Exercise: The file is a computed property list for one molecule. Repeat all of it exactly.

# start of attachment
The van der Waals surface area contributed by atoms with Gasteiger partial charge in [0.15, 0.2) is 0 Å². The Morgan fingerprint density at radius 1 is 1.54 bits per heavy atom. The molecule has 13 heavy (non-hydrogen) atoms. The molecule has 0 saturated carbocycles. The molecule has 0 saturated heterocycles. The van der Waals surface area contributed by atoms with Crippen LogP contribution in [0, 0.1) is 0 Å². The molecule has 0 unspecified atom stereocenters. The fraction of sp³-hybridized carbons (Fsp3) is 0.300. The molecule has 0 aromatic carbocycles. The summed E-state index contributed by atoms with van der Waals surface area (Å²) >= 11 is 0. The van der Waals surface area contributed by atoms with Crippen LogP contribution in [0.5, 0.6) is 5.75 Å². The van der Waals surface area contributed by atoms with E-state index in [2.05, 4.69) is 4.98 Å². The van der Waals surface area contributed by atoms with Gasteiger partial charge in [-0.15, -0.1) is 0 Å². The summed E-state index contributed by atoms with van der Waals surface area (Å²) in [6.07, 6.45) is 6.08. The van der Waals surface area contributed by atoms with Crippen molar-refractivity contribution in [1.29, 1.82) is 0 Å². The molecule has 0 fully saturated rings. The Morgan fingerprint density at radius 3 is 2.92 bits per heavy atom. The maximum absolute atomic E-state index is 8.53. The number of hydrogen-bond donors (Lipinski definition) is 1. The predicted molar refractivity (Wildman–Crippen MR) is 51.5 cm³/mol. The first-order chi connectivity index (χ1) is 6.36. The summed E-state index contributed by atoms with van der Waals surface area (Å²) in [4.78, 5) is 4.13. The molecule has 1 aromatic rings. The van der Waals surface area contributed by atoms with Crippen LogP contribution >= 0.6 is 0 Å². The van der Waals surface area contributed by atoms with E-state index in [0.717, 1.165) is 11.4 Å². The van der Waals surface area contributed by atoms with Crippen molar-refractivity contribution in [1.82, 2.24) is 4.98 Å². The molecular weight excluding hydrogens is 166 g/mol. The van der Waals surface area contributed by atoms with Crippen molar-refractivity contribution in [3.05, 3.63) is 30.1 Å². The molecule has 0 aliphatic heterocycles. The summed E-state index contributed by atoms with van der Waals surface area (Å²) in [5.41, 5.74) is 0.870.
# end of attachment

The van der Waals surface area contributed by atoms with Gasteiger partial charge in [0.15, 0.2) is 0 Å². The Morgan fingerprint density at radius 1 is 1.54 bits per heavy atom. The molecule has 13 heavy (non-hydrogen) atoms. The molecule has 0 saturated carbocycles. The molecule has 0 saturated heterocycles. The van der Waals surface area contributed by atoms with Crippen LogP contribution in [0, 0.1) is 0 Å². The molecule has 0 unspecified atom stereocenters. The fraction of sp³-hybridized carbons (Fsp3) is 0.300. The molecule has 0 aromatic carbocycles. The summed E-state index contributed by atoms with van der Waals surface area (Å²) >= 11 is 0. The van der Waals surface area contributed by atoms with Crippen LogP contribution in [0.5, 0.6) is 5.75 Å². The van der Waals surface area contributed by atoms with E-state index in [2.05, 4.69) is 4.98 Å². The van der Waals surface area contributed by atoms with Gasteiger partial charge in [-0.15, -0.1) is 0 Å². The summed E-state index contributed by atoms with van der Waals surface area (Å²) in [6.07, 6.45) is 6.08. The van der Waals surface area contributed by atoms with Crippen molar-refractivity contribution in [1.29, 1.82) is 0 Å². The molecule has 0 fully saturated rings. The Morgan fingerprint density at radius 3 is 2.92 bits per heavy atom. The maximum absolute atomic E-state index is 8.53. The number of hydrogen-bond donors (Lipinski definition) is 1. The predicted molar refractivity (Wildman–Crippen MR) is 51.5 cm³/mol. The first-order chi connectivity index (χ1) is 6.36. The summed E-state index contributed by atoms with van der Waals surface area (Å²) in [4.78, 5) is 4.13. The molecule has 1 aromatic rings. The van der Waals surface area contributed by atoms with Crippen LogP contribution >= 0.6 is 0 Å². The van der Waals surface area contributed by atoms with E-state index in [0.717, 1.165) is 11.4 Å². The van der Waals surface area contributed by atoms with Crippen molar-refractivity contribution in [1.82, 2.24) is 4.98 Å². The molecular weight excluding hydrogens is 166 g/mol. The van der Waals surface area contributed by atoms with Crippen molar-refractivity contribution in [3.05, 3.63) is 30.1 Å². The molecule has 0 aliphatic heterocycles. The summed E-state index contributed by atoms with van der Waals surface area (Å²) in [5.41, 5.74) is 0.870.